If you’re doing a study of trees, here’s a math activity to get your kids going. It could be used as an independent game, at your working tables for example, or you could easily use it as an extension activity after any number of fantastic tree books. Now, I’m going to share two things with you. The first is this set of tree sorting cards. Just click on the link below, and then click on the document icon to be connected to the PDF. (The file is yours to use as an educational tool, not for sale or gain, of course. And, as with other resources here on this site, please please share, but please please cite www.notjustcute.com as your source.)
Now, I told you I was going to share TWO things with you. The set of tree cards is the first. The second, is the fact that I am not and never have been an art major! So, please excuse my quick drawings of trees. I’m sure many of you could make a much better set, and you have my blessings to do so! These do seem to do the job though. So far, I haven’t had any children ask me what they’re supposed to do with the mushrooms!
These cards may seem self-explanatory, but I’ll explain anyway, because I’m known for stating the obvious. Once these cards are printed, cut, and laminated if you wish, mix them up, providing one card of each set to a child to sort out and find all the trees that look similar and put them in a group. (If you can’t tell, there’s an apple tree, a regular tree….you could call it Maple if you want to, a pine tree, and a palm tree.) Once the cards are sorted into groups, have the children put them in ascending order, smallest to tallest. Some children can do this right away, others need to be coached through it (“Which one is the smallest? Put it here. Which one is the biggest? That goes over here. …..”) If you’re working with very young children, you may want to omit one card from each set, so that you just have small, medium, and large. That makes it easier to make comparisons.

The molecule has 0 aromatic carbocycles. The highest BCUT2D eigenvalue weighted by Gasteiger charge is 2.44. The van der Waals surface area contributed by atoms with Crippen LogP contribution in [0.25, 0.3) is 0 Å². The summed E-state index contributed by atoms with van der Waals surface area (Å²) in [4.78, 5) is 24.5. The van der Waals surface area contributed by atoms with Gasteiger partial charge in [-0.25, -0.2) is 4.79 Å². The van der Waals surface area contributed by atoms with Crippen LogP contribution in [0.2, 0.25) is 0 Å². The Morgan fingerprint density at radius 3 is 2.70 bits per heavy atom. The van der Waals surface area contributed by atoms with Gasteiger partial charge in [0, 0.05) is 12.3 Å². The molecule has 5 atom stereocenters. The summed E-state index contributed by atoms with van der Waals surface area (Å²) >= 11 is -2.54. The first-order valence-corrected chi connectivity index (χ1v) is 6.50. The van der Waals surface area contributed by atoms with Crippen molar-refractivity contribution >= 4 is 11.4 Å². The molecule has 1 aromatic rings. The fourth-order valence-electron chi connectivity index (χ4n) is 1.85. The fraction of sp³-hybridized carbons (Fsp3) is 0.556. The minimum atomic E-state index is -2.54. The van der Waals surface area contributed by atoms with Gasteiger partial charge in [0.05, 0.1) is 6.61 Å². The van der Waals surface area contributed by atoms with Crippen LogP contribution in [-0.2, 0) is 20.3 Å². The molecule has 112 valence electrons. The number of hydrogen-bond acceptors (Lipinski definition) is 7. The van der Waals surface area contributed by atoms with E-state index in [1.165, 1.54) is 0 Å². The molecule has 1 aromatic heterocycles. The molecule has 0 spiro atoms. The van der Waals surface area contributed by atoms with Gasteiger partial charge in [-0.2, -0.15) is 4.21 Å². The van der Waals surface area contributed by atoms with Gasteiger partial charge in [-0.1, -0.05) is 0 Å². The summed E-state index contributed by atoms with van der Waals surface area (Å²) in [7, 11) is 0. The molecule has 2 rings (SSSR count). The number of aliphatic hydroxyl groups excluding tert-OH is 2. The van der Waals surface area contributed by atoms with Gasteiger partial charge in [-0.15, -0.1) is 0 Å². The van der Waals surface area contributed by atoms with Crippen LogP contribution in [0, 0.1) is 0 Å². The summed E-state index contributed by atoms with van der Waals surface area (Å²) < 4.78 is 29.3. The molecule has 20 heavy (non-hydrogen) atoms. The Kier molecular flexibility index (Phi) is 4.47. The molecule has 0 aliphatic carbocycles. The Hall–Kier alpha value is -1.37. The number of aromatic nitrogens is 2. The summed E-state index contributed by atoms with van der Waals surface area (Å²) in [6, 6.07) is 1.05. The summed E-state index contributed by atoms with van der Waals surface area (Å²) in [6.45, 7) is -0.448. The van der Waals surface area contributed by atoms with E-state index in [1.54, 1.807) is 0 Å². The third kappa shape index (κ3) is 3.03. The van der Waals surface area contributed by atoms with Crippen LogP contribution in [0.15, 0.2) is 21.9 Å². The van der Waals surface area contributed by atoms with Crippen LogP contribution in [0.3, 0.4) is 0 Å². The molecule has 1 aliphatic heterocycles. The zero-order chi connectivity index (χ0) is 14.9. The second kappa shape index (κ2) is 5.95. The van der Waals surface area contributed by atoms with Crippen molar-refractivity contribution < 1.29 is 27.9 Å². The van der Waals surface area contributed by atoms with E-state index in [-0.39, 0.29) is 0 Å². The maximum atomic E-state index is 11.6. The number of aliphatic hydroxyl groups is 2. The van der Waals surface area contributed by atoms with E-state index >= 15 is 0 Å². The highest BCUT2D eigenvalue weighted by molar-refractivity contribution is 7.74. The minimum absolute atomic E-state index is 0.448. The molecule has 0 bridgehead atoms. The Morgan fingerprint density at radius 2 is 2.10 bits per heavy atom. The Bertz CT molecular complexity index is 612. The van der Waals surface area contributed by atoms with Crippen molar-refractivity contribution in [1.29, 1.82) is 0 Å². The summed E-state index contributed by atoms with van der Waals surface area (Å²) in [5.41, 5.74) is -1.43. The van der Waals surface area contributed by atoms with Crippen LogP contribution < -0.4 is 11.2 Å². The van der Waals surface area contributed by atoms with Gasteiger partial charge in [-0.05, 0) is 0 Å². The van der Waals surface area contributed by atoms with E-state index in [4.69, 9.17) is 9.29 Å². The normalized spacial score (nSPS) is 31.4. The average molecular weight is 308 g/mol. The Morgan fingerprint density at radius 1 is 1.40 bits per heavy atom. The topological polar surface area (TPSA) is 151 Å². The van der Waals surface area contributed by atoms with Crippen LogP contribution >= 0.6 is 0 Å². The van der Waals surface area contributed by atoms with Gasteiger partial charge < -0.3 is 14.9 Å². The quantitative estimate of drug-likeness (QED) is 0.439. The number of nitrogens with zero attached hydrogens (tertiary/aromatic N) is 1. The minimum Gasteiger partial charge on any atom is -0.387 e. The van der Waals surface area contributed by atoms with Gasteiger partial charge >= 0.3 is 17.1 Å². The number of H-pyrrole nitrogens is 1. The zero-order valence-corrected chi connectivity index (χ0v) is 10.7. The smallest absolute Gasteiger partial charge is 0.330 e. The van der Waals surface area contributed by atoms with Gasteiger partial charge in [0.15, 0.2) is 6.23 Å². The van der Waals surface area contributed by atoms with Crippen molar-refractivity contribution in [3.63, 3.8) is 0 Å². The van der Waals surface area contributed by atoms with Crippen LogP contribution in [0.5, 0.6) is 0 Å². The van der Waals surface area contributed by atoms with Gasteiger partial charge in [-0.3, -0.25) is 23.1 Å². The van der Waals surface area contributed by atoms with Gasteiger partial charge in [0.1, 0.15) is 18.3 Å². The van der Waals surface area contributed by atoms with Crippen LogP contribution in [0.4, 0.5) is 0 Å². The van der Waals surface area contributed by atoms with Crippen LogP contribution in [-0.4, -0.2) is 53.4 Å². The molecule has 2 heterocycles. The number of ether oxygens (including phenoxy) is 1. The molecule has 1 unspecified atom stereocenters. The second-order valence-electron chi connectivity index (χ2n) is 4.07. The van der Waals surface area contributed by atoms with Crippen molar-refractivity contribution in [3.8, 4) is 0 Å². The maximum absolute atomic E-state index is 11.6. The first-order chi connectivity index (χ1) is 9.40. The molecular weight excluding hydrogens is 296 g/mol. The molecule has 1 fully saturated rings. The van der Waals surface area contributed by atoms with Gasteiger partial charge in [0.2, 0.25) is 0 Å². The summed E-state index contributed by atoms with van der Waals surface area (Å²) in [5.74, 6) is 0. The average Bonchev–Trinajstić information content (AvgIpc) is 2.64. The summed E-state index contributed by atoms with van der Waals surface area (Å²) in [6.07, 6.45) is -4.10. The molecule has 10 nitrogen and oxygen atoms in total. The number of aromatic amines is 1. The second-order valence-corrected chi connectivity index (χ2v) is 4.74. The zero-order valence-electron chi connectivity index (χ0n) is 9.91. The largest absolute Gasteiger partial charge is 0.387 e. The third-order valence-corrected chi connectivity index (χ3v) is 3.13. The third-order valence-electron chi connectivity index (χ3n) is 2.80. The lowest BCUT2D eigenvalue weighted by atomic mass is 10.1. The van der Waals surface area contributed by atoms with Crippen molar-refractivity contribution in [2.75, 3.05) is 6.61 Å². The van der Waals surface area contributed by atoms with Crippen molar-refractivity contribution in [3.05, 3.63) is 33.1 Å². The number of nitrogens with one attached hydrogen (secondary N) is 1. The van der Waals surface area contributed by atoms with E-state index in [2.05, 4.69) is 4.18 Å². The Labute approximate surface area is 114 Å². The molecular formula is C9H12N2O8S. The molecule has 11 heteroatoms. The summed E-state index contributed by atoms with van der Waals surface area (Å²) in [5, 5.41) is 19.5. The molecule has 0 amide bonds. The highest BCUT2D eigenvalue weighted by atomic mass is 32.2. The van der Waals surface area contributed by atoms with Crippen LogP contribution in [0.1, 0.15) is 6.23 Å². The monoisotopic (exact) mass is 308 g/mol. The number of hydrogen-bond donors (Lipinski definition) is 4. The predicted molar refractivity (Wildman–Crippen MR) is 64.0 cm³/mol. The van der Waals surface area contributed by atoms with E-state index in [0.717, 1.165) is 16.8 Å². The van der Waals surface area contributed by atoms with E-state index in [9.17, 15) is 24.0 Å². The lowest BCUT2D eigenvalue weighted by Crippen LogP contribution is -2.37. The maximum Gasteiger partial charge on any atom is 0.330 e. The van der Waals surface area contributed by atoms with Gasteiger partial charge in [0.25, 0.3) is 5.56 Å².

This activity could obviously be done at a table or on the floor, but if you have a pocket chart, the kiddos always love the chance to use the “teacher’s stuff”.
This activity builds math skills as the children sort based on characteristics and compare the cards in order to place them in ascending order. Vocabulary is expanded also as you use comparative words, such as big, bigger, biggest, and other words for size (small, short, tall, etc.).
You could also create a similar activity, using actual leaves from different types of trees. Get a small, medium, and large sample of each one, and let your little ones sort them out and then arrange them in a series!
For more favorite fall activities, click here!
Top photo by Izabelha.